Below two case studies (in pdf) from the European information service OSOR(Open Source Observatory and Repository) of the Swiss federal court and the French Gendarmerie about the migration to open source of this Europeans institutions .

Open source on the desktops of the Swiss Federal Court and Federal Administrative Court

Towards the freedom of the operating system: the French Gendarmerie goes for Ubuntu


L’urgence d’un Point d’échange Internet au Cameroun

May 8, 2009

By Edouard Tamba


Le gouvernement camerounais a donné quitus pour la mise en place d’un point d’échange Internet. Une solution technique permettant de gagner en temps, en coûts, en sécurité et en autonomie

Les ministères et autres institutions de la République du Cameroun sont sur Internet. Il y est désormais possible d’obtenir des formulaires et autres renseignement depuis un domicile, un bureau ou un cybercafé. Si l’opération semble relativement facile et rapide, elle est plus lente et plus chère d’un point de vue comparatif. Et pour cause, lorsque l’internaute basé à Yaoundé sollicité un document dans un ministère à côté, sa requête va d’abord passer par un point de connexion international. C’est depuis ce point que son ordinateur et le serveur qu’il sollicite seront connectés. Un peu comme à l’époque où de Yaoundé, il fallait appeler Paris pour obtenir un correspondant à Douala par téléphone. A ce propos, l’Union internationale des Télécommunications affirme qu’en « Afrique, 7 connexions sur 10 transitent par l’Europe ou les Etats-Unis ».



How To Save Money as an African Startup

May 7, 2009

I found a African version of the previous post…by

I\’m waiting for your comments and experiences about this \”African\” version

Jason Calacanis recently wrote a blog post entitled “How to save money running a startup (17 really good tips)” that got me thinking. Does any of this apply to my business here in Uganda? If so what and why? It turned out a lot applied. I’ve bootstrapped this company from nothing, and now I’m still bootstrapping for the sake of my investors at Kuv Capital so I do have some insight into cutting costs. So I decided to do a redux of the Calacanis article for Africa, specifically Uganda, to let you know my tips for keeping costs down as a startup here…

  • 1. Buy second-hand laptops, spend a lot on ram and run Ubuntu on them. In most parts of Africa the power grid isn’t stable resulting in frequent outages or ‘hiccups’. Laptops will be immune to these drops in powers as the battery is always ready to kick in when it needs to. Also, if the Internet drops, you can send your employees to a cyber cafe to work so they don’t lose any days. For most office tasks the processing power of a computer is irrelevant, all you need is a lot of storage space and ram. Even in a software company like mine, all my guys are running nothing faster than 2.0ghz processors. You can always buy one powerhouse machine for compiling but in most cases this isn’t necessary. Another point is that laptops can be used from anywhere. I have a few guys who work as hard at home as they do at work. This not only saves time, but helps projects get completed faster, thus saving money.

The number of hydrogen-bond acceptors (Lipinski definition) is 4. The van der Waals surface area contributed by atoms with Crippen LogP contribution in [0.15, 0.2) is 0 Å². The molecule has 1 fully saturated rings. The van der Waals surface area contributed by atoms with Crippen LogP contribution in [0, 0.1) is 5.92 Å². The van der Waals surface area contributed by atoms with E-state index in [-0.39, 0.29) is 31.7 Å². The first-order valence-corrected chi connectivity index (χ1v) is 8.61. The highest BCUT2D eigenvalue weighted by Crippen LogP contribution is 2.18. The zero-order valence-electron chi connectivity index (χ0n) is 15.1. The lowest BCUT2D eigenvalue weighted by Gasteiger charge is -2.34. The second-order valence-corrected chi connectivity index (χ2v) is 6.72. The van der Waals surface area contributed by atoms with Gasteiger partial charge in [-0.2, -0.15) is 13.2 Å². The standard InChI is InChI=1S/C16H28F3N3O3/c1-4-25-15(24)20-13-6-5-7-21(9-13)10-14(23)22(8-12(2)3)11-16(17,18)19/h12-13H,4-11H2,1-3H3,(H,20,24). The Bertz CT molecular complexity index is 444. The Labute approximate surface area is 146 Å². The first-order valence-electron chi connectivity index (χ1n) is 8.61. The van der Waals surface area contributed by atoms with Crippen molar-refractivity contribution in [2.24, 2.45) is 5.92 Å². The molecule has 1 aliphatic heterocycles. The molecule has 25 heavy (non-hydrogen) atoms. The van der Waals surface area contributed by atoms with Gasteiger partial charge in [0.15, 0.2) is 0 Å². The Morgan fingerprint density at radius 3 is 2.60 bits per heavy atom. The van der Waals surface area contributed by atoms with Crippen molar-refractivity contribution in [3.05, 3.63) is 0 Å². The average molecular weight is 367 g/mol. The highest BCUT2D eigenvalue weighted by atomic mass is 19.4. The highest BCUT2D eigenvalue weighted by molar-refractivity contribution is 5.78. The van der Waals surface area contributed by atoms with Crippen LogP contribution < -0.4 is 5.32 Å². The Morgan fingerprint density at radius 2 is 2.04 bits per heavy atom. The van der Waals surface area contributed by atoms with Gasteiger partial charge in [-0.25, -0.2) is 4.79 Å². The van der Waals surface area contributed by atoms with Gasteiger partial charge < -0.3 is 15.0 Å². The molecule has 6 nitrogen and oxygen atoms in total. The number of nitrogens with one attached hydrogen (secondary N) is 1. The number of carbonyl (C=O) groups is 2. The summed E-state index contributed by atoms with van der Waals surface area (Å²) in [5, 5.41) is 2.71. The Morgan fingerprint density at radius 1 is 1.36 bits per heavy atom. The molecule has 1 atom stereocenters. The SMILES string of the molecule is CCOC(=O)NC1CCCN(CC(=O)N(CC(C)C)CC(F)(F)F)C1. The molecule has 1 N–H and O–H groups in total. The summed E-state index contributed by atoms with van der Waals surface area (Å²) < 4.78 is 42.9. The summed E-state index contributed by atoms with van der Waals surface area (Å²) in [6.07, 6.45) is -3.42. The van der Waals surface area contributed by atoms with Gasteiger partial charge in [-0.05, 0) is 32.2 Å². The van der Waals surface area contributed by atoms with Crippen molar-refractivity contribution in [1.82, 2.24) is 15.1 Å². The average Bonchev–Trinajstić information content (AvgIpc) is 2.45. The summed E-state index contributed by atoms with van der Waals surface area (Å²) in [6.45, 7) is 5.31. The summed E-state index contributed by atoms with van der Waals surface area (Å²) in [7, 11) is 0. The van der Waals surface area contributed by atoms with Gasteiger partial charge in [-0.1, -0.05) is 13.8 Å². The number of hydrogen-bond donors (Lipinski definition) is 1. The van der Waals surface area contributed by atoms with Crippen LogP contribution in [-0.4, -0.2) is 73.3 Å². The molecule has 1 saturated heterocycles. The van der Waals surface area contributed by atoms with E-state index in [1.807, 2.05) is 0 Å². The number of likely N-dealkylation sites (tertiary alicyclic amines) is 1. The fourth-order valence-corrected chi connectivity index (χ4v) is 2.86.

• 2. Buy an inverter. Here in Kampala, we lose on average about 5 hours a week to power outages. That’s twenty hours per month, nearly a whole day! Across a year, that’s nearly an half a month you’re paying your staff to sit around and do nothing. Do the math on that. Actually, the more you spend on your inverter and batteries, the longer it will last. I have friend who spent about 5 grand on a power solution that can last him up to three days if necessary. Very rarely is there a lost workday due to power for him.
  • 3. Hire a cook. Most African cities have massive traffic problems. Even if you designate a ‘lunch hour’ most people will be late or they’ll spend a lot of time waiting around to reheat their lunches. Instead I’ve hired a cook at about 100 dollars a month. I spend about 300 a month on food but I’ve also factored that into everyone’s salaries so it’s not an unaccounted for cost. From an accounting perspective, the staff has already paid for their lunch, I’m just providing it for them.

more tips here